It really thrills me to hear that Mr. N is so interested in history and willing to do some digging, Kristy. I can only imagine that this year he is going to really encounter wonderful opportunities to explore and learn in ways that few American children ever experience! I must tell you that while reading your blog it has crossed my mind so many times how much I would have been thrilled as a young person to have had that opportunity. I think Mr N’s daily history lessons will far exceed anything he’ll ever gain in a university setting. I really believe that! Thank you for taking the time to stop by, Kristy. I’ll share about oysters next week. 🙂

  8. philipstrange January 29, 2016 / 7:51 am

    I am enjoying your sleuthing! Coincidentally, we dropped in to St Andrews Church in Plymouth last week and learnt that Drake had attended the church in the 16th century, here is a link: http://standrewschurch.org.uk/history/
    I would like to say that he left a brass plaque – but that wouldnt be true.

    • Debra January 29, 2016 / 3:28 pm

      I’m so glad that we can share around the interest in Drake and his wanderings. St. Andrews is magnificent! The history just calls out from those beautiful walls! I still find it so delightful that you have a connection to Northern California and I think you may really understand why the Drake story is so much fun for me. Spain has a long history connected to California, but Britain, not so much! 🙂 It has made my interest in this particular journey so interesting to me! Thank you for sharing the link to St. Andrews church. I would love to make that journey some day!

  9. hotlyspiced January 29, 2016 / 7:48 pm

    So interesting. And your images are gorgeous. What a pretty part of the world. I didn’t know any of that about Sir Francis Drake. It sounds like there have been so many shipwrecks in that part of the world xx

  10. Karen January 30, 2016 / 8:48 am

    I’ve always been a big fan of history. Whether Drake landed there or not, it certainly is a lovely place for a visit.

    • Debra February 1, 2016 / 1:31 pm

      Point Reyes and the coastline above San Francisco is certainly beautiful, Karen, and the historical connections are just fun to read about. What I really enjoy is just walking along the beaches. 🙂

  11. Perpetua January 30, 2016 / 10:14 am

    Another fascinating little trip back into Californian history, Debra. I love the story of the unmasking of the Drake’s Plate hoax. 🙂

    • Debra February 1, 2016 / 1:30 pm

      I just love that hoax story, too, Perpetua. It makes me laugh every time I think of it, and I wonder if the perpetrators ever regretted their actions! They sure didn’t later confess. 🙂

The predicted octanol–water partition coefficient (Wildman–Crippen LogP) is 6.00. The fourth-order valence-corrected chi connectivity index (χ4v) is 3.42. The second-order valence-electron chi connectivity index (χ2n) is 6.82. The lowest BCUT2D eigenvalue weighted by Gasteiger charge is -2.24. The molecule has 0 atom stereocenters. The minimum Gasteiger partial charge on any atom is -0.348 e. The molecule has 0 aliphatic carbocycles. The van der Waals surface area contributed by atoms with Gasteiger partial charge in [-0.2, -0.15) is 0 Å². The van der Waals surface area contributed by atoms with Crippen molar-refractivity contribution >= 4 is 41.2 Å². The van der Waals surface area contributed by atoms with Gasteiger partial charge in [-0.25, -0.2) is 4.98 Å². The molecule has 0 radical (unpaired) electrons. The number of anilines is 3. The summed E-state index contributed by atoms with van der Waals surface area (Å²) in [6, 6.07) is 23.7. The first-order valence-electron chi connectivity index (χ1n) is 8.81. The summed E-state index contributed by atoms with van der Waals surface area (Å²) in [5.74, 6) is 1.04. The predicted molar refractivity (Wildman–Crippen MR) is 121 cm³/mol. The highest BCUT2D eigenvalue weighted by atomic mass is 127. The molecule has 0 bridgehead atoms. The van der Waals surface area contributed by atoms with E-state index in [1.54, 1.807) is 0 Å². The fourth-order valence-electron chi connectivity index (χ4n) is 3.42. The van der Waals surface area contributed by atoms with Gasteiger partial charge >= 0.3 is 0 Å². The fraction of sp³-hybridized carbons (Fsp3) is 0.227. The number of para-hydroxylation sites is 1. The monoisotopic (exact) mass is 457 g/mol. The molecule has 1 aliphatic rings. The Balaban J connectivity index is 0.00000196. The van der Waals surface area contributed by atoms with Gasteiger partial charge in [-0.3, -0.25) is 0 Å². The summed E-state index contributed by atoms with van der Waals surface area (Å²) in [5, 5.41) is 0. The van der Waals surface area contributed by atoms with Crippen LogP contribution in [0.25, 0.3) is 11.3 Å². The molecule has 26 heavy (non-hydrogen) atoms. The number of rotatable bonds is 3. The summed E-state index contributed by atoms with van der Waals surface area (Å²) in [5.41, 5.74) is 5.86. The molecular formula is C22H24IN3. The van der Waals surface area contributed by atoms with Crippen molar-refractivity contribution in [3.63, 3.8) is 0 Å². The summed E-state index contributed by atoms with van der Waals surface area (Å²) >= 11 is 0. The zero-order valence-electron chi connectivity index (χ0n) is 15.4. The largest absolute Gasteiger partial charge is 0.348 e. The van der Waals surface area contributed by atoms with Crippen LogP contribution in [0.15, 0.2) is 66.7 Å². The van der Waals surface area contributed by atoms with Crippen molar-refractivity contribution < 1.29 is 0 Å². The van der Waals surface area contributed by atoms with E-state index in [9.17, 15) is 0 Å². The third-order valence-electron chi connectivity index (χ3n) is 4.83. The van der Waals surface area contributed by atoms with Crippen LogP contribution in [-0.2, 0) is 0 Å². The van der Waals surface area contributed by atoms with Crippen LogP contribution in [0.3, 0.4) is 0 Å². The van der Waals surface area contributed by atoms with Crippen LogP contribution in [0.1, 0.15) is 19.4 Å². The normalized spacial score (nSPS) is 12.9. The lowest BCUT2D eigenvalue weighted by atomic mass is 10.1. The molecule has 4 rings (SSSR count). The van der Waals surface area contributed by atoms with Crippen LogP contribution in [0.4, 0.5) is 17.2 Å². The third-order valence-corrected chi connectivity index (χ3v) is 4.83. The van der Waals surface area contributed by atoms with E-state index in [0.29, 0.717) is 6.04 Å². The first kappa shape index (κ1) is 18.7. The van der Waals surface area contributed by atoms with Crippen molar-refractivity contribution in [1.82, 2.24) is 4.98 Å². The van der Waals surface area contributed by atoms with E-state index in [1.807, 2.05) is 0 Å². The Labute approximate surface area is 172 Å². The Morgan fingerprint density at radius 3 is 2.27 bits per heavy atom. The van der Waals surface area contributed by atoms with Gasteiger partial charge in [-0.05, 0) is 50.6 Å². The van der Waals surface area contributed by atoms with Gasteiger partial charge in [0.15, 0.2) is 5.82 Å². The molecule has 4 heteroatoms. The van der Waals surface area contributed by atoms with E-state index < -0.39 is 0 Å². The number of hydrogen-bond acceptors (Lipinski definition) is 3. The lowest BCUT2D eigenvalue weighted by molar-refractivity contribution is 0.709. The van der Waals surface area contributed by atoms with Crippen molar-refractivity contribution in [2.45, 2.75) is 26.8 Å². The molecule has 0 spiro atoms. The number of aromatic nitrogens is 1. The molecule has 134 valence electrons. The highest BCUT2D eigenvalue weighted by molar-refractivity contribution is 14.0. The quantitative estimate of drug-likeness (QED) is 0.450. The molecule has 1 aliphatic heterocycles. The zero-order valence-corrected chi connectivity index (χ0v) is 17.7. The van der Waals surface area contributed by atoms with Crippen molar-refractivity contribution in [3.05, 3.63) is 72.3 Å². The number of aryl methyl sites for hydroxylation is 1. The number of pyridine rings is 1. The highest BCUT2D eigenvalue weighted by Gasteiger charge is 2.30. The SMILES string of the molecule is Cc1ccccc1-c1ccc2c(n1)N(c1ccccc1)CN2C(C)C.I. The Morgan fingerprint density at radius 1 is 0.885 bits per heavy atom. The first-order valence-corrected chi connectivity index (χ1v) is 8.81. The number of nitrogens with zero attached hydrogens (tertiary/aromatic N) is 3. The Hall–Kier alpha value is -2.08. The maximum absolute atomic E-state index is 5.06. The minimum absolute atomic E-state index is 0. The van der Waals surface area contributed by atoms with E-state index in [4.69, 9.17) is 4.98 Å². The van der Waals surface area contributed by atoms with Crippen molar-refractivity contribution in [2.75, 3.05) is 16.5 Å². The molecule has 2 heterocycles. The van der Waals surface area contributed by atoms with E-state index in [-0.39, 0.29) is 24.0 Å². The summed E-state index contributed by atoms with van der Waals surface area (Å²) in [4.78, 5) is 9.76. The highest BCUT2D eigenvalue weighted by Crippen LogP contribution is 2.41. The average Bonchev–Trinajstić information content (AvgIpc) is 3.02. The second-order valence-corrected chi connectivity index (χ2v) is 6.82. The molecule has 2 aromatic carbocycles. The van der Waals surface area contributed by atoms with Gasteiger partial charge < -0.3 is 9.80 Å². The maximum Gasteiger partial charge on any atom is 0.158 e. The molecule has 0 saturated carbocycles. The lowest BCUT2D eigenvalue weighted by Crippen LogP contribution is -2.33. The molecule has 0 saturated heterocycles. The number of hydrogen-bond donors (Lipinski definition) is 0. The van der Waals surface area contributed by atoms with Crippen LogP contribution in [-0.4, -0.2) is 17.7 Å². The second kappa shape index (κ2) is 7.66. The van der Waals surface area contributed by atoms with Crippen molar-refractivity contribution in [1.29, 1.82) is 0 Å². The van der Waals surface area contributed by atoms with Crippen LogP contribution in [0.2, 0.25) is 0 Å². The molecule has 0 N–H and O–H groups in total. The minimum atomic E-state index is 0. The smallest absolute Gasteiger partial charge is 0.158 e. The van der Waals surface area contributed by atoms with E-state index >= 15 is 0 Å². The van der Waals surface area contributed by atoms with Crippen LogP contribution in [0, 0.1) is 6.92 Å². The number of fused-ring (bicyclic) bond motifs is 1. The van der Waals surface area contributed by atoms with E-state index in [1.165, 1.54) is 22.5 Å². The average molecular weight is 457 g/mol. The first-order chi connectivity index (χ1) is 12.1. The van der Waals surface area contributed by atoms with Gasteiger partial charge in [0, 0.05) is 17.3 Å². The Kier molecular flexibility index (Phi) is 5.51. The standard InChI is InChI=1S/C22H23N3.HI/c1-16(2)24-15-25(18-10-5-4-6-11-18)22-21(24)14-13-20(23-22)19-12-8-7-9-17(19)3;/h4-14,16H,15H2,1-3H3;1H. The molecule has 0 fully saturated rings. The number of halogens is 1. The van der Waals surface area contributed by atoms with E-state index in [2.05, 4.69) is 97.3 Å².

12. lifeonthecutoff January 31, 2016 / 1:26 am

    Thank you so much for this revealing post, Debra. Suddenly my “lava lamp lie” doesn’t seem quite so bad after the “Drake’s Plate” forgery. 🙂 I loved this segment and your photos are fantastic and I can’t wait to slip into that last boat and explore Tomales Bay.

    • Debra January 31, 2016 / 7:52 pm

      You are so funny, Penny! You’re right. Your lava lamp lie really just innocently got away from you, I’d say, but the Drake’s Plate hoax was very embarrassing after the fact. That lie went on for decades. I would like to know if anyone ever called Queen Elizabeth II with an apology, asking for the replica to be destroyed. It’s funny as I read it now, but I doubt it was at the time. 🙂

  13. ChgoJohn January 31, 2016 / 9:59 pm

    The post is filled with beautiful captures, Debra, but that opening shot is positively stunning. Gorgeous! History is filled hoaxes and it makes me wonder if any of our current beliefs may be less than true. (I’m not talking about a certain national candidate.) I think it likely that Drake landed somewhere along the West Coast. Finding proof, however, is another matter entirely. Had he known that one day you’d be living there, I’m sure he would have left a little something behind for you. 🙂

    • Debra February 1, 2016 / 12:51 pm

      The material I’ve been reading outlining the evidence that Drake did land off the coast of Northern California is impressive, but very dense to wade through. Historians have been arguing this for decades. The story behind the hoax definitely interests me, and I can understand the hoax, but not coming “clean” for decades? That’s where it does lead to wondering how many of our long-held AND current beliefs have very shallow roots and maybe we should be more willing to ask harder questions of ourselves and those we entrust to make decisions on our behalf. And oh yes, our current political candidates (some more than others)… I have been shaking my head a lot and trying to be hopeful! I need more trips to the Point Reyes area north of San Francisco just to clear my head. 🙂 I’m so glad you’ve enjoyed the photos, John. It’s so much fun for me to share them and think back to our lovely weekend.

  14. Nurse Kelly February 1, 2016 / 1:12 pm

    Love this story, Debra! Fascinating about the shipwrecks! I just want to believe Drake landed there, so I will! Can’t believe that forgery, though. And I do love oysters, but only steamed!

  15. reocochran February 2, 2016 / 3:30 pm

    Debra, up in our Great Lakes,Upper Peninsula of Michigan they have evidence of the Edmund Fitzgerald shipwreck. I have always liked that rock n roll song. I am thinking it was sung by Jethro Tull or Yes. Hmmm. . . I never am good at identifying when pressed for time. I may get back with you.
    Meanwhile the truth or proof of Sir Francis Drake landing here to repair ship may remain a fascinating mystery! 🙂 ~Robin

    • Debra February 5, 2016 / 9:27 pm

      I may still have my Gordon Lightfoot vinyl LP with that song, Robin. I know I had it at one time! I think we’re all somewhat tied to our own geography in what we know, or at least I’ll say that for myself. I didn’t really know it it was an actual shipwreck. Now I want to know more!

  16. Otto von Münchow April 27, 2016 / 10:57 am

    Being a historian isn’t easy, is it. How to separate true historical evidence from forgery… Great post, Debra.